This morning we find ourselves in the midst of a pretty familiar story.
It is a story of contrasts… the holy man on one hand and the sinful woman on the other.
It is a story of grace… and a man who doesn’t think he needs any and a woman who is begging to be forgiven.
It is a story of paradox… where the tables are turned as the holy man is proven to be not so and the sinful woman is shown to be the one who is in the right.
So let’s break this tale down just a little bit. Jesus has been invited into the home of a Pharisee. And we start to wonder… maybe this is a guy who gets it. Maybe this Simon fellow has his head on straight and not only lets Jesus into his home, but wants to invite him into his heart also. Way to go, Pharisee!
But then, this woman shows up… a woman that Luke makes clear is a sinner. We aren’t quite sure of what has classified her as a sinner. Perhaps it was sleeping with the wrong person. Or perhaps she milked a cow on the Sabbath. We don’t know. But whatever it was – it made her desperate for God’s grace.
And so, she seeks Christ out. It didn’t matter where he was, or how uncomfortable it was going to be for her to enter this holy man’s house. She sought out Jesus and wept and anointed him. She went to where he was and poured out her love upon him.
And by the end of the story, the tables are turned, and we find that this sinful woman is the one who has done right by Jesus. She is the one who receives grace, while the Pharisee receives a tongue lashing for his lack of hospitality.
Who are we as the church? Are we the holy ones who hole up inside of our buildings and invite the poor, the hungry the sick to come to us?
Don’t just go to church, BE the church.
It’s a subtle difference really. But it is the difference between the holy one who invites Jesus to come in and the sinful one who seeks Jesus out in the world. It is the transformation from a Sunday ritual to feed our souls into a daily living out of our faith beyond the four walls of the church.
Recently, the United Methodist Church has been thinking about being church. For about a year now, the “Rethink Church” campaign has been going on to help us to ask the question… what if church was a verb? What if our faith was something we lived instead of thought? What if the love we experienced from God was shared with others?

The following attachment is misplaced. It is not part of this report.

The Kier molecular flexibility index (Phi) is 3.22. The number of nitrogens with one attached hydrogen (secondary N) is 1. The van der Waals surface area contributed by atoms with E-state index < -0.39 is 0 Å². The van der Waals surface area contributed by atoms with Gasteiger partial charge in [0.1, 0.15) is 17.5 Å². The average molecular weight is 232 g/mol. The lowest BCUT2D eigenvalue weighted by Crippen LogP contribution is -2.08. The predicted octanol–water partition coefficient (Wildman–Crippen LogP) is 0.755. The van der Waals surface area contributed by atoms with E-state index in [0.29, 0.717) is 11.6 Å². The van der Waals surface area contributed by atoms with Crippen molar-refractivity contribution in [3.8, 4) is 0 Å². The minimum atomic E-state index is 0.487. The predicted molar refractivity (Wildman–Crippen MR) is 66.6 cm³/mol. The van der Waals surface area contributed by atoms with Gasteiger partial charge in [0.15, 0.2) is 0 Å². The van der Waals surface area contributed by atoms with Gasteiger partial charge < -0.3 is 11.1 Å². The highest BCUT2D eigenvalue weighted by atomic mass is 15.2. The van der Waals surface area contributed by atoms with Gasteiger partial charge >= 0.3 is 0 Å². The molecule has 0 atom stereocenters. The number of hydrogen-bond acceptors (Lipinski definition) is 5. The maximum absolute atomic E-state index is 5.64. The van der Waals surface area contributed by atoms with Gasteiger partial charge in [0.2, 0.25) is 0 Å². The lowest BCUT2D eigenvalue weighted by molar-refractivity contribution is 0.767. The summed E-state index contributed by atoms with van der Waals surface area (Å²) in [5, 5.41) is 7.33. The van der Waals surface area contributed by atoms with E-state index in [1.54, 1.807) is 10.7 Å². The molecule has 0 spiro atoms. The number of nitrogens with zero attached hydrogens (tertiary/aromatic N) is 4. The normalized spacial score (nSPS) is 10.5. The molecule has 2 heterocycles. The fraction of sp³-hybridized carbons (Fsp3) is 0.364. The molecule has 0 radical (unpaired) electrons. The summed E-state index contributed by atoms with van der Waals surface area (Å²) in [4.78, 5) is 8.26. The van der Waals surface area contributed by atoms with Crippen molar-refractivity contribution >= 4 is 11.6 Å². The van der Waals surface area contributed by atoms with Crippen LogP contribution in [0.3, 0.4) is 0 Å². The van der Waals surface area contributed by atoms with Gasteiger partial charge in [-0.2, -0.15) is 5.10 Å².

In that video, Mike Slaughter, pastor of Ginghamsburg UMC, says that the real focus of Jesus is not getting more people into the church, but getting the people who are already in the church into the world. Love one another as I have loved you… that is the command that Jesus gives us.
It is what we heard in our gospel reading from Luke this morning… Jesus asks who has loved Jesus more – the one who obeyed all the rules, but forgot hospitality or the one who was found to be in the wrong and yet bowed down before him in service.
As Jesus loved us, and died for us, the only appropriate response is to love with all of our heart, mind, soul and strength.
And it’s the same word that we hear from the first letter of Peter. Peter writes to a number of communities in order to encourage them in their daily living.
Love each other as if your life depended on it. Love makes up for practically anything. Be quick to give a meal to the hungry, a bed to the homeless – cheerfully! Be generous with the different things God gave you, passing them around so all get in on it: if words, let them be God’s words; if help, let it be God’s hearty help.
When Peter writes these things– he is not talking about a special set of rules we live under in the church… he is talking about how we should live our entire lives. In all things, everywhere that we go, at work, at the playground, at the city hall meetings, in the hospital where we volunteer… be a good steward of the manifold grace of God. Be generous with the grace and the love that God has given to you.
So, are you wondering why we are even here this morning? Why do we have worship at all – if God wants us to be out in the world loving others?
Because it is here in this fellowship of believers that we find the strength to go out there and to serve. It is here in this community of faith that we are fed the bread of life and the cup of salvation. It is here in the presence of God that we confess the failings of the past week and are able to let them go so we can love and serve anew.
A pastor of mine once described worship as a cup of cold water during a marathon. We stop and renew ourselves and we give thanks to the one who has provided. But then we go back out there and keep running. We keep serving. We keep loving. Thanks be to God! Amen.